Wendy - Teach me your ways!

Melanie - I'm certainly intrigued!

Sharla - *snicker* I don't want to leave anyone out!

Woman in a Window said...

This is really interesting to me. Yes, a novel on the go (I use the word go with a great guffaw, 'cause it's not going anywhere right now) and all I seem to want to do is one day after the other. I know what will happen. I know the trama and all that. But it is difficult to put our loved ones in that kinda difficult situation, to see them hurt. Huh. Glad I'm not alone.

Now, bring on the pain!

Janna Qualman said...

Woman - I get stuck in that, too; just moving the MC from one scene to the next. I have to remind myself there needs to be more depth and more introspection, etc. All that interesting stuff.

scarlethue said...

I avoid drama and conflict at all points in my life. Sometimes that's meant avoiding change too, even when it probably would have been good for me and usually happens anyway. It's true that some conflict is good for us.

colleen said...

When I'm lonely for poetry and haven't written any in awhile I personify it and write to it as if it is a character.

Angie Ledbetter said...

Isn't the Maass book fabu??!

giddymomof6 said...

I love this post! And you're so right! I was totally babying my characters until I came across a blog that talked about writing an awesome book. the author said if you want to get the most out of your book you HAVE to put your characters in horrible situations. they said to just do it. Don't think about it, you have to be mean to help them grow and develop. After that, I stopped cringing when I come to a horrible part of my MS instead I just push them in. They always surprise and amaze me with how much better they are at handling the situation! Jenni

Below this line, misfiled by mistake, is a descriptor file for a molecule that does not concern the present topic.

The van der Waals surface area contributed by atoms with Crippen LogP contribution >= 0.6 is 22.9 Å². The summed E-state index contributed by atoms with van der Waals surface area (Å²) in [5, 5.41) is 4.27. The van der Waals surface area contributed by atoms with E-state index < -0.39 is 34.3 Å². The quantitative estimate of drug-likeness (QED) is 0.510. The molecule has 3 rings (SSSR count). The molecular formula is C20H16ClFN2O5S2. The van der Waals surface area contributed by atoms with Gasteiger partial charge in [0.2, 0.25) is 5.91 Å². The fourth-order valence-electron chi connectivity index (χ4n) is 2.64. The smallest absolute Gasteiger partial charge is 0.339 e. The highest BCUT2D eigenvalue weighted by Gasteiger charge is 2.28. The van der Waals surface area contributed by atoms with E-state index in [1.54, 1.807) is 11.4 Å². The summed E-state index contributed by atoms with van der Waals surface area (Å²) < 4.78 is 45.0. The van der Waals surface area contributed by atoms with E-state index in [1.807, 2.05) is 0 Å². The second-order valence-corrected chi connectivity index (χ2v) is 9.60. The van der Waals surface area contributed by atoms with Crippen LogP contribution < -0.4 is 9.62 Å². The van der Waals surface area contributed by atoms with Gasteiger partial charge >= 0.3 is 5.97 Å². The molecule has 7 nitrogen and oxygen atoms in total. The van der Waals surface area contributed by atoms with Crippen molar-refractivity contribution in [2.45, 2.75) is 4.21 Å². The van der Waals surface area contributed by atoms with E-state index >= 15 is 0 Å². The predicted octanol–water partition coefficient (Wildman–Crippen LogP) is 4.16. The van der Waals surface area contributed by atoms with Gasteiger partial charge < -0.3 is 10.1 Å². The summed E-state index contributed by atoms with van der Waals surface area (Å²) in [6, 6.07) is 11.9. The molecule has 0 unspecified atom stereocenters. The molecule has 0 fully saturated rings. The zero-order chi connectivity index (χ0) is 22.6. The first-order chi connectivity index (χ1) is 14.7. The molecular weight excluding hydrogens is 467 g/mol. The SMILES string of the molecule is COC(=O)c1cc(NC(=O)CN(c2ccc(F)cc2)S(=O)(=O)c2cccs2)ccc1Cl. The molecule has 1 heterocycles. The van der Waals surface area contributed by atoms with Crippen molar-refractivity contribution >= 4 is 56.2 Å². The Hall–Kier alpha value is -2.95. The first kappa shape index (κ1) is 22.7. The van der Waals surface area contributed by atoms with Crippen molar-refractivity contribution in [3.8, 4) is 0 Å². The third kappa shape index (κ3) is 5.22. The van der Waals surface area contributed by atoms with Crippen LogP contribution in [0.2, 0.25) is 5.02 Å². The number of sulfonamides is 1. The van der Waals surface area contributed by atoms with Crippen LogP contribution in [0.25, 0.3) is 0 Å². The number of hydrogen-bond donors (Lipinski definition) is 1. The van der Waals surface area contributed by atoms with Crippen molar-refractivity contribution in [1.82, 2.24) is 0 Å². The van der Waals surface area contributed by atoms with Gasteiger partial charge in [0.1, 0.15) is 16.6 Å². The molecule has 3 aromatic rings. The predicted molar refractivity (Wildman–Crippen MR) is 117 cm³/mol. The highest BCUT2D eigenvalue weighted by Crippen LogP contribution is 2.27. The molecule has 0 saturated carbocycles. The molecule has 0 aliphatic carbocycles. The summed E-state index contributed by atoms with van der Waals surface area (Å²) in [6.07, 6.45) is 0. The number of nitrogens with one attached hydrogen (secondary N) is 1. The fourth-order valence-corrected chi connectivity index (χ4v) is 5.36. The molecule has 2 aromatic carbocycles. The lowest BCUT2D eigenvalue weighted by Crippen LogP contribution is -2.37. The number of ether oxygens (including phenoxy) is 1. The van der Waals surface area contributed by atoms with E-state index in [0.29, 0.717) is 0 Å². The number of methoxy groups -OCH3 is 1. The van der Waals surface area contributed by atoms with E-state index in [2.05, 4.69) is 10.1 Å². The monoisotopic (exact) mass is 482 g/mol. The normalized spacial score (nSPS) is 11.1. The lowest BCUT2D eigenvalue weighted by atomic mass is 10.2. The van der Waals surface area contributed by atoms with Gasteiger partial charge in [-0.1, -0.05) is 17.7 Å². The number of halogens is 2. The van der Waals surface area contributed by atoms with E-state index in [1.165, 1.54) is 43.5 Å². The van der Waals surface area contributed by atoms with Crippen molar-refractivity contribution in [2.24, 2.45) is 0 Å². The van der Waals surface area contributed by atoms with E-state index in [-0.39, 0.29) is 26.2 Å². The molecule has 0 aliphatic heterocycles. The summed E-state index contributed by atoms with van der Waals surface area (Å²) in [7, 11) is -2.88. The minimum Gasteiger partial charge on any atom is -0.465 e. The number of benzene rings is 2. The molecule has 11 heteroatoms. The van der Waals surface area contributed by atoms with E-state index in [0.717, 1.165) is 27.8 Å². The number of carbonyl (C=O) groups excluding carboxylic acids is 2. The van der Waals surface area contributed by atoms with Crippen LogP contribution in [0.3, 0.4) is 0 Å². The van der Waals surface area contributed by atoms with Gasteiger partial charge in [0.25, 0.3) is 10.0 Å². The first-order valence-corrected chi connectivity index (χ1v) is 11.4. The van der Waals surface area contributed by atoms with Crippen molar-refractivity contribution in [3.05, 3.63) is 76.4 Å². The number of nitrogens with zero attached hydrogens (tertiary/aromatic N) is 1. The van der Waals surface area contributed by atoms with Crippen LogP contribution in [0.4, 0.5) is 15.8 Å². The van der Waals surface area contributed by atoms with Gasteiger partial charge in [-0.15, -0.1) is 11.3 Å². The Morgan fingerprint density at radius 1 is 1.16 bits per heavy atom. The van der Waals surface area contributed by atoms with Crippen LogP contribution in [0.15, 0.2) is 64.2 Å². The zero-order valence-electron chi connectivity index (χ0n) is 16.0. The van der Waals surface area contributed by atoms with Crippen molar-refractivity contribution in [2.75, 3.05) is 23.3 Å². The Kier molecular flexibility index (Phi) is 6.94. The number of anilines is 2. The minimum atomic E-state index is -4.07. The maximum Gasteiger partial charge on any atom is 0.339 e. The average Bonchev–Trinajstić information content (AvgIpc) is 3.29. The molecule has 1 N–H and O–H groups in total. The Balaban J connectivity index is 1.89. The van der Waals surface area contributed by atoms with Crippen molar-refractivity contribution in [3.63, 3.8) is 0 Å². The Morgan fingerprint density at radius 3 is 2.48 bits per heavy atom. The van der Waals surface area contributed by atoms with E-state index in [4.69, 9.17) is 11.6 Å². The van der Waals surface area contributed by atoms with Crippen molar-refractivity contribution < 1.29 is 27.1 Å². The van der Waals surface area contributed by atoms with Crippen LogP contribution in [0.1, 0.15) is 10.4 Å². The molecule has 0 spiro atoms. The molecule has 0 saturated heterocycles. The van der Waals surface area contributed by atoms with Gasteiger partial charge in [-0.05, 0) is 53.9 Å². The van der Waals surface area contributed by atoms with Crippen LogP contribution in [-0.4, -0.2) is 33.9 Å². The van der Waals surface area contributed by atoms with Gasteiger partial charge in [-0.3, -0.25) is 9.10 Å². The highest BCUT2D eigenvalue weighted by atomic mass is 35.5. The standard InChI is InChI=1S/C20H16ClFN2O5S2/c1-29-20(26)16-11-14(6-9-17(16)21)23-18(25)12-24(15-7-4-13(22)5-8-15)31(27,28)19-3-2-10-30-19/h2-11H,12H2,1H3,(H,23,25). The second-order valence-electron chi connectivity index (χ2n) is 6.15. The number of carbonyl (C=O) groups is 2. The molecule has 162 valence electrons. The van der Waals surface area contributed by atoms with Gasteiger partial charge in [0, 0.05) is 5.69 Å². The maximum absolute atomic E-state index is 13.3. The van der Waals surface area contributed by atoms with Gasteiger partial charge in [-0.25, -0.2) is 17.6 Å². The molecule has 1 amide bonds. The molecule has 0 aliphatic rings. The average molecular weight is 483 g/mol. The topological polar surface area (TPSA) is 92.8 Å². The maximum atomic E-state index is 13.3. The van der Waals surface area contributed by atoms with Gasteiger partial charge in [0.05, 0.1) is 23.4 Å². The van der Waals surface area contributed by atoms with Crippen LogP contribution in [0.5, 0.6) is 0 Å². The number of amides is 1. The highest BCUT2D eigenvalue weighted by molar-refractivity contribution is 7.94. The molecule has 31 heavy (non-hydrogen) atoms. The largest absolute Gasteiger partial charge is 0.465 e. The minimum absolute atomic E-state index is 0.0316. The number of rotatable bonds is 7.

Janna Qualman said...

scarlethue - That's true of me, too, of fearing change. I like comfort. Good old-fashioned comfort.

Colleen - That's a great idea! And welcome. :)

Angie - Indeed, lady.

Jenni - It's a huge lesson, ain't?

Kathryn Magendie said...

Letting our characters fail sometimes or be vulnerable is important, yes -- if we step aside, they'll muck along just as we do in real life ! :) good post!

Lynnette Labelle said...

I like to make my characters suffer. hehehe

I nominated you for an award. Check it out on my blog.

Lynnette Labelle
http://lynnettelabelle.blogspotcom

Jody Hedlund said...

Thank you so much for stopping by my blog and leaving a comment!

I agree. It's hard not to step in when our kids are fighting and try to fix it for them! Same with our characters! Especially with our characters. . .they need to fight to the "kill." It's what keeps the reader turning the pages!

Janna Qualman said...

Kat - It's been fun learning that these last few days! It's opening up so much direction for my characters.

Lynnette - Thanks for the award!

Jody - And that's exactly what we want to give them: a page turner! :)